521 W 21st Street
NEW YORK—The Paula Cooper Gallery is pleased to announce an exhibition of new work by Zoe Leonard, opening on 21 March, 2003, at 521 West 21st Street. The exhibition will remain on view through 19 April and will consist of a series of recent photographs, a sculpture composed of found suitcases and a wall installation of found postcards.
At the heart of Leonard’s recent work is an affinity for the unexpected beauty of discarded objects and undistinguished places. The photographs on view draw our attention to the landscape of ungentrified America: bricked-up windows, tree roots pushing through cement, fruit trees in winter, leafless but still bearing fruit, a derelict house about to be hauled away by a pick-up truck. Seen within the larger context of Leonard’s recent work, these images are further attempts to archive the relics of unknown personal stories, the remnants of what was once charged with personal significance. However, the photographs transcend this near-documentary impulse to put into play a larger set of ambiguities and contradictions. Together, they speak of thresholds and barriers, stasis and movement, fertility and barrenness, exuberance and dereliction.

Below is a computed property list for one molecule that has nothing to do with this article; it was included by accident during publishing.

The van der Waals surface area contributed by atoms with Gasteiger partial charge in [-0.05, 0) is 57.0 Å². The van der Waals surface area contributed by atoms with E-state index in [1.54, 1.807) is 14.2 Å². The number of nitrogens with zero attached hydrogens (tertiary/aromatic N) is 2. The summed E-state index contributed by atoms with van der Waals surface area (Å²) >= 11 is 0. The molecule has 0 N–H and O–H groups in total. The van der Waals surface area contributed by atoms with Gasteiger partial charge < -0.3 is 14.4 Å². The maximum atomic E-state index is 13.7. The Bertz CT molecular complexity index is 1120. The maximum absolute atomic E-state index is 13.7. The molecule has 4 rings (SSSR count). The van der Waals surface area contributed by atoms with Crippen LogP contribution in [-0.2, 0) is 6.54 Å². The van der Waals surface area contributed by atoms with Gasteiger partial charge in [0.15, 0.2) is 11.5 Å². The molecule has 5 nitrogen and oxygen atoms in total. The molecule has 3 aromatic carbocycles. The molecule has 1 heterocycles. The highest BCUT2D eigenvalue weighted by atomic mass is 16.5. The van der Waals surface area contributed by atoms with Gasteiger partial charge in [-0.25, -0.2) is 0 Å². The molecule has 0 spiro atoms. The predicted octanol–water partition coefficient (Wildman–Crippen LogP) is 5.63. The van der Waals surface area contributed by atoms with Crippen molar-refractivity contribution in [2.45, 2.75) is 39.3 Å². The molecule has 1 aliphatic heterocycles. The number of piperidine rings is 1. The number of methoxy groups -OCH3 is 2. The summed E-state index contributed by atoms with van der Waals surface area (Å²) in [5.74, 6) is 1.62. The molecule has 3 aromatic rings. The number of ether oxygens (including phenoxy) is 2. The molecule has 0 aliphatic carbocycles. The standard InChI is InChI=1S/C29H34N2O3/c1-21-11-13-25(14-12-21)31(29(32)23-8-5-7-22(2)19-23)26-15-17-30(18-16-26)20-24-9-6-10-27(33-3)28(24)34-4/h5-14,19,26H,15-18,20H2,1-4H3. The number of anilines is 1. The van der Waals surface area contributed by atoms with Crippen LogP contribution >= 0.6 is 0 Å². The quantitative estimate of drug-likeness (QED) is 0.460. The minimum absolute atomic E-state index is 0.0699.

Related to the images on view is 1961, a sculpture composed of 41 blue suitcases extending in a line across the main room. The piece echoes both the emotional resonance and formal restraint of the photographs, alluding to minimalist sculpture while also suggesting travel or displacement. Also on view is a series of near-abstract photographs of city sidewalks littered with chewing gum, turning our attention downwards to the texture and color of the pavement.
Finally, a wall installation of vintage postcards focuses on roads and bridges, overpasses and tunnels. Picking up on motifs and moods intimated in the photographs and sculpture, these found images of architectural openings and passages, natural and man-made links between people and places, extends Leonard’s exploration of liminal spaces.
Zoe Leonard has been exhibiting since 1979 and her work has been included in exhibitions such as the 1992 Documenta and the 1993 and 1997 Whitney Biennials. She has had one-person shows at the Vienna Secession, Austria (1997), the Centre National de la Photographie, Paris (1998) and the Philadelphia Museum of Art (1998), among other venues. She lives and works in New York.